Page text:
Dogs are susceptible to a variety of parasites, some of which can be quite serious.
It’s important to be aware of the most common parasites and take steps to prevent them from infecting your dog.
This article will provide an overview of some of the most common canine parasites, including how they are transmitted and what symptoms to look for.
Ticks and fleas can be problematic for dogs and their owners and, as weather warms up they will be more prolific and much more likely to attempt to infect your pet. Make sure that your dog is protected with effective treatments to provide him with the defences that he needs to avoid these nasty parasites.
It’s also important to remember that prevention is always better than treatment, so be sure to take steps to keep your dog healthy and free of parasites.
When the weather begins to improve and warm up you’ll need to keep an eye on your dog to make sure that he is not suffering from the nasties that take advantage of the warmer conditions.
Fleas love warm conditions and, in addition to enjoying the comforts and protection of your house, they thrive in parks and gardens.
Any dormant flea eggs from the previous year will quickly hatch into adult fleas which can then jump onto a passing dog, which will then transport them back to your house.
Flea bites can be irritable to both dogs and humans and can cause rashes and lead to skin infections and hair loss.
Fleas will jump off the dog and make homes in pet beds, furniture, bedding, curtains and other soft furnishings where they will breed and extend their family.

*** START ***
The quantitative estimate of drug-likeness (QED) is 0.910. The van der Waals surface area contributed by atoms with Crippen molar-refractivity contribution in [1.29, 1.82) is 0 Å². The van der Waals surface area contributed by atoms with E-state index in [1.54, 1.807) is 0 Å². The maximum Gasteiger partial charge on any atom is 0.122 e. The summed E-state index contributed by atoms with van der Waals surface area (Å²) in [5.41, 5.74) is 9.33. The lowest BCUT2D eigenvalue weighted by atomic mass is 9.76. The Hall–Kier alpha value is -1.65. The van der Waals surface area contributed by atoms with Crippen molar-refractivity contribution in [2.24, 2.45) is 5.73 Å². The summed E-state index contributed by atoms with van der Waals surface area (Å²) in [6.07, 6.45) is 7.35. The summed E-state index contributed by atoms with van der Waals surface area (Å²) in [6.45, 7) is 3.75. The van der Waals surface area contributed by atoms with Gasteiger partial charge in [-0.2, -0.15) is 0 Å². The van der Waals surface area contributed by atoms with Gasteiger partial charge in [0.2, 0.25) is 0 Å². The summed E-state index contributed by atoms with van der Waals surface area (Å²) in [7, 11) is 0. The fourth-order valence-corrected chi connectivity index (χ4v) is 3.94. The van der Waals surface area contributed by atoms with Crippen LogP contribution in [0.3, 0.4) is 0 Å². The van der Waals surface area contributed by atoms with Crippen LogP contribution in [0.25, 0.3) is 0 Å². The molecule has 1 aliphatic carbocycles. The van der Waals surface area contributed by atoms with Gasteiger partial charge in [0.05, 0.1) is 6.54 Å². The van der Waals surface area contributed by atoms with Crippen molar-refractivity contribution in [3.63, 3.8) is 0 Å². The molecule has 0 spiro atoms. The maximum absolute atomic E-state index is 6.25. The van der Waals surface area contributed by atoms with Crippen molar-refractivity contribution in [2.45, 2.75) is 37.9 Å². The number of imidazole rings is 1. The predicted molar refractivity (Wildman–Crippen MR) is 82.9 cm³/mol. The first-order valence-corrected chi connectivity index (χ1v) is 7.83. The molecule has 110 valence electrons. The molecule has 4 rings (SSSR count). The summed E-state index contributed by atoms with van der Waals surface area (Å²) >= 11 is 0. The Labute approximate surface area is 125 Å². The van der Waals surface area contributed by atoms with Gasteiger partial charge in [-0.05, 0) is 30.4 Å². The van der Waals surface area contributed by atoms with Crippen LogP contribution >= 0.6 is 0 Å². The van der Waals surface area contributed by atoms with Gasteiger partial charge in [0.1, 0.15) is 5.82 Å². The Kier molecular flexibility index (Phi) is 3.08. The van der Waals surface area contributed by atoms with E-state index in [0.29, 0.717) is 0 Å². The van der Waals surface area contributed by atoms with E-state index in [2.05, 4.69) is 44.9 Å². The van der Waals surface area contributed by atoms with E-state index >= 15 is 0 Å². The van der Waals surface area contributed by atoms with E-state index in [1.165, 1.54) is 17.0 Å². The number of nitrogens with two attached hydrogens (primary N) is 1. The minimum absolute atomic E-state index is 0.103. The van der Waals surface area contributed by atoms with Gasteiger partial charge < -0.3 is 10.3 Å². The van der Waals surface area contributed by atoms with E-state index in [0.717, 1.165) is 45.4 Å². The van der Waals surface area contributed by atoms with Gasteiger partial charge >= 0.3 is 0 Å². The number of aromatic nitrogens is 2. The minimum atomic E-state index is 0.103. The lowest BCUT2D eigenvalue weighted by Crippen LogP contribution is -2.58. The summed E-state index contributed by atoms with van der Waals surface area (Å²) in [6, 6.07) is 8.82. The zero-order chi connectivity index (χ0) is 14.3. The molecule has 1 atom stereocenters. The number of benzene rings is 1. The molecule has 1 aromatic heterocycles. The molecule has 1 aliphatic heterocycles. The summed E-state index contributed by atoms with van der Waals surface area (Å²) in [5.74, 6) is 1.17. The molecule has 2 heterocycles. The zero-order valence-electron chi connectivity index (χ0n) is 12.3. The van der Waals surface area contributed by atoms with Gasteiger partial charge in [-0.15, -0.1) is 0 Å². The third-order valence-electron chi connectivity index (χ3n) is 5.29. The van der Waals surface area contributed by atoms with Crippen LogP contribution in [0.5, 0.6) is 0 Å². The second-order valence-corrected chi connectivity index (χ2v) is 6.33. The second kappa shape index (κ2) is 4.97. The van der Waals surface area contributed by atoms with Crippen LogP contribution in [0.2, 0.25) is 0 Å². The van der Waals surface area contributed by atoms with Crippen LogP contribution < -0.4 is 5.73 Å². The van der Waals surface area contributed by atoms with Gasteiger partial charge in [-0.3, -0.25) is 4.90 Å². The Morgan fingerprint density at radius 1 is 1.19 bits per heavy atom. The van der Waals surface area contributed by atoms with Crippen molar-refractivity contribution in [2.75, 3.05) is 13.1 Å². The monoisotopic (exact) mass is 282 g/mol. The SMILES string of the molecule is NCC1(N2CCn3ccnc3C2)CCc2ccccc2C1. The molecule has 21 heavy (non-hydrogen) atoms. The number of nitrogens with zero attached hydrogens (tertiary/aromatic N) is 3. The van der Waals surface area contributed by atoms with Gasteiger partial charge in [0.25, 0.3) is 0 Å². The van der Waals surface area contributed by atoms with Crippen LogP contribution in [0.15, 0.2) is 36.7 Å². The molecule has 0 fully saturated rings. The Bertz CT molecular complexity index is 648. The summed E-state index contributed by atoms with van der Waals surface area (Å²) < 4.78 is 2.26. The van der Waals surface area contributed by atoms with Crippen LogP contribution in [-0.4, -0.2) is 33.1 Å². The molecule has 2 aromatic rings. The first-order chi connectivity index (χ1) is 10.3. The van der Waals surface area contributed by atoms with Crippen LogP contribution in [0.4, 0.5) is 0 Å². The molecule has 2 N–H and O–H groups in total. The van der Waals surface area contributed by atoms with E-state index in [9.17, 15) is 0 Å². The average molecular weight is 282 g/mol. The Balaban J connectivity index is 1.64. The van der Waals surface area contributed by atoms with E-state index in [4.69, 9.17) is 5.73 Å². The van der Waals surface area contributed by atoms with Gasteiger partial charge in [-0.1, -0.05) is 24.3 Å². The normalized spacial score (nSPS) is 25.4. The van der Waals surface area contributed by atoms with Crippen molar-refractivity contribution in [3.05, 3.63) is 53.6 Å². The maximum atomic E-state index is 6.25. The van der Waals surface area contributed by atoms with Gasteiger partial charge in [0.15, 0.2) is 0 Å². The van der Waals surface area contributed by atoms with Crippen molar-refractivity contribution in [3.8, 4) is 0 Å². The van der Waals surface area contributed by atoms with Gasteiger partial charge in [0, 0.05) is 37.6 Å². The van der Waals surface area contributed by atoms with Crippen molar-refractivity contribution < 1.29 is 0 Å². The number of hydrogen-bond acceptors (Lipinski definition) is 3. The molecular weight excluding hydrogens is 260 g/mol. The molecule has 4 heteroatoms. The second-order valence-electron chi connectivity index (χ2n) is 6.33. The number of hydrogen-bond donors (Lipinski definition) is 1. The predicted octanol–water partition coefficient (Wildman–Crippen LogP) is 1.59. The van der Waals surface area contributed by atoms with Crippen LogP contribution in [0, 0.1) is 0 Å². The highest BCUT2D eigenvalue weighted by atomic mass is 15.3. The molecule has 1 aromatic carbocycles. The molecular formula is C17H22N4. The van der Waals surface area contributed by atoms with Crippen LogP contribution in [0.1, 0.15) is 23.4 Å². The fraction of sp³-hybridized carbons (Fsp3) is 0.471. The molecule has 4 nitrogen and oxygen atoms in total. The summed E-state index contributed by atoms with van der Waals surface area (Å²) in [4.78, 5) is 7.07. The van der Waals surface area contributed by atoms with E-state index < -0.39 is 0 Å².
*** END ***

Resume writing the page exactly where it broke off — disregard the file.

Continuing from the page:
The best way to prevent fleas is to use year round flea treatments for all of your pets with proper flea products.
These products are very effective at preventing fleas as they kill them before they get a chance to lay their eggs and help to stop infestations.
Ticks are most commonly found in long grass and wooded areas and can attach themselves to your dog when he brushes past and they will feed off your dog’s blood.
Ticks are not itchy but can cause and spread a range of tick borne diseases which can spread among your pets and also to humans.
Ticks are horrible and can spread a range of deadly diseases which pose serious health risks to both dogs and human beings.
The major ones are:
Lyme Disease – also known as Borreliosis. Lyme disease is caused by a bacteria which is transmitted through the bite of an infected tick.
Symptoms include fever, loss of appetite, joint pain and lameness.
Lyme disease can be treated with antibiotics but if left untreated it can lead to kidney failure and even death.
Babesiosis – This is a disease that destroys red blood cells leading to anaemia in dogs that are affected.
Erlichiosis – This disease also attacks the red blood cells and can be fatal.
Erlichiosis and Babesiosis are very common overseas so, if you plan to take your dog abroad, then make sure that they are protected against ticks.
Checking your dog
You should aim to check your dog daily and always after walks in warm weather.
If you find ticks then remove them with a tick removal tool which won’t crush or stress the tick. If the tick gets stressed then this will increase the risk of it transmitting disease to your pet.
Fleas can be more tricky to spot but often you will find specks of dirt ( flea faeces ) in your dog’s coat.
Fleas normally gather in warmer areas such as the base of the tail, armpits and groin so pay special attention to these areas when checking.
Prevention is better than cure
The best way to protect your dog against parasites is to use year round preventative treatments.
There are many effective products available which will kill fleas and ticks on contact and also help to prevent infestations.
Talk to your veterinarian about the best option for your dog and make sure that you follow the instructions carefully.
Remember, parasites are not just a nuisance, they can cause serious health problems for both dogs and humans so it’s important to take steps to prevent them.
By following the simple tips in this article you can help to keep your dog safe and healthy this summer.